03 July 2023
Americans celebrate Independence Day on the Fourth of July. American presidents have their own ways of celebrating the holiday, too, with or without the public.
Many presidents have gone to the beach, the mountains, farms, or golf courses for the national holiday. During the Depression, President Franklin Roosevelt even went sailing to Hawaii on a fishing and working vacation.
July 4 has also been a day for some presidents to be at the center of the celebration with the public.
This year, U.S. President Joe Biden plans to invite members of the military, veterans and their families to the White House for an outdoor cookout and holiday celebration.
Two years earlier, Biden told a crowd at the White House that "we're closer than ever to declaring our independence from a deadly virus." It was the first large event for Biden who took office during the COVID-19 pandemic.
In 2017, President Donald Trump played golf and then celebrated with military families at the White House.
President Barrack Obama combined two Fourth of July traditions: celebrating American troops and honoring new citizens in 2012. Like several presidents before him, President George W. Bush welcomed more than 70 new citizens from 30 countries at a White House ceremony in 2008.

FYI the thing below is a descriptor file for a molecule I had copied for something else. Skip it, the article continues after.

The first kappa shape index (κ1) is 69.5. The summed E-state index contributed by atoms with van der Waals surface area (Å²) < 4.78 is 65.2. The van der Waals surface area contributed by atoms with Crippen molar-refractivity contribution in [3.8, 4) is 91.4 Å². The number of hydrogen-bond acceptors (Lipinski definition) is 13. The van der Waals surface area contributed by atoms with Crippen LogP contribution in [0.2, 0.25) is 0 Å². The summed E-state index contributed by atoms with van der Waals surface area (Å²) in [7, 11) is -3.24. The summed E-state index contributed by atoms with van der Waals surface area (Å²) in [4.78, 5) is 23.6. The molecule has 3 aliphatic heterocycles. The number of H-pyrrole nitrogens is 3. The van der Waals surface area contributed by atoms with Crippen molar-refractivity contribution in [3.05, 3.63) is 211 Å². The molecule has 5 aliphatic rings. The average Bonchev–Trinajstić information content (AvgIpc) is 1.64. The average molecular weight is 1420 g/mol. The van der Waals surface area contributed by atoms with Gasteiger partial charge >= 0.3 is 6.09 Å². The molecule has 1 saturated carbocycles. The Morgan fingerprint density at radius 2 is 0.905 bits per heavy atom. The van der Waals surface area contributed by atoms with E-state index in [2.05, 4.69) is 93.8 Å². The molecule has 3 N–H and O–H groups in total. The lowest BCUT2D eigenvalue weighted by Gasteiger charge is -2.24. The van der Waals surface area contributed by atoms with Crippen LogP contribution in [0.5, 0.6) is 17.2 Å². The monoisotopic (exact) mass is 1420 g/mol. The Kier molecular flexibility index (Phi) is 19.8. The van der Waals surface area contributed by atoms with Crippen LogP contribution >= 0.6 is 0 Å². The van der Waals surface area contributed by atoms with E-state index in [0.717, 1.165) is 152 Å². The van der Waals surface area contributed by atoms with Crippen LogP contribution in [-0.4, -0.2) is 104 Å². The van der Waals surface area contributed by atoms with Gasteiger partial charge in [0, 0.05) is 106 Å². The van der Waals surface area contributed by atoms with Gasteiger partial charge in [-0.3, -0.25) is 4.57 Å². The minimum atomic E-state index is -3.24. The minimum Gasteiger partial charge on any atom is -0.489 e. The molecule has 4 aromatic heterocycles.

In 1987, President Ronald Reagan used the holiday as a chance to talk about his economic program in a holiday radio message.
As the United States turned 200 years old in 1976, President Gerald Ford spoke at Independence Hall in Philadelphia, Pennsylvania, where the nation's founders approved the Declaration of Independence. Later, he watched a show of tall sailing ships in New York Harbor.
In 1968, President Lyndon Johnson spoke in San Antonio, Texas, about the lack of independence for the poor, minorities, the ill, people "who must breathe polluted air" and those who live in fear of crime, on the Fourth of July.
For President Dwight Eisenhower, it was time for golf and more golf in 1953 and 1957.
With World War II ending the year before, President Harry Truman enjoyed the 1946 holiday in Maryland's Catoctin Mountains, now known as Camp David.
In 1930, President Herbert Hoover spent time by the Rapidan River in the state of Virginia. And in 1928, President Calvin Coolidge, who was born on July 4th, 1872, went trout fishing in Wisconsin.
During the Civil War, President Abraham Lincoln used the holiday to ask Congress for more troops to fight the South in 1861.
In 1850, President Zachary Taylor became ill after eating and drinking on the holiday. He died five days later.
President James Monroe, who was the nation's fifth president, died on July 4, 1831, in New York City at age 73.
In addition to Monroe, two other former presidents died on Independence Day.
John Adams and Thomas Jefferson, who had been political enemies but friends in later, private life, both died on the Fourth of July 1826, hours apart.
I'm Mario Ritter, Jr.
Calvin Woodward reported this story for the Associated Press. Hai Do adapted this report for VOA Learning English.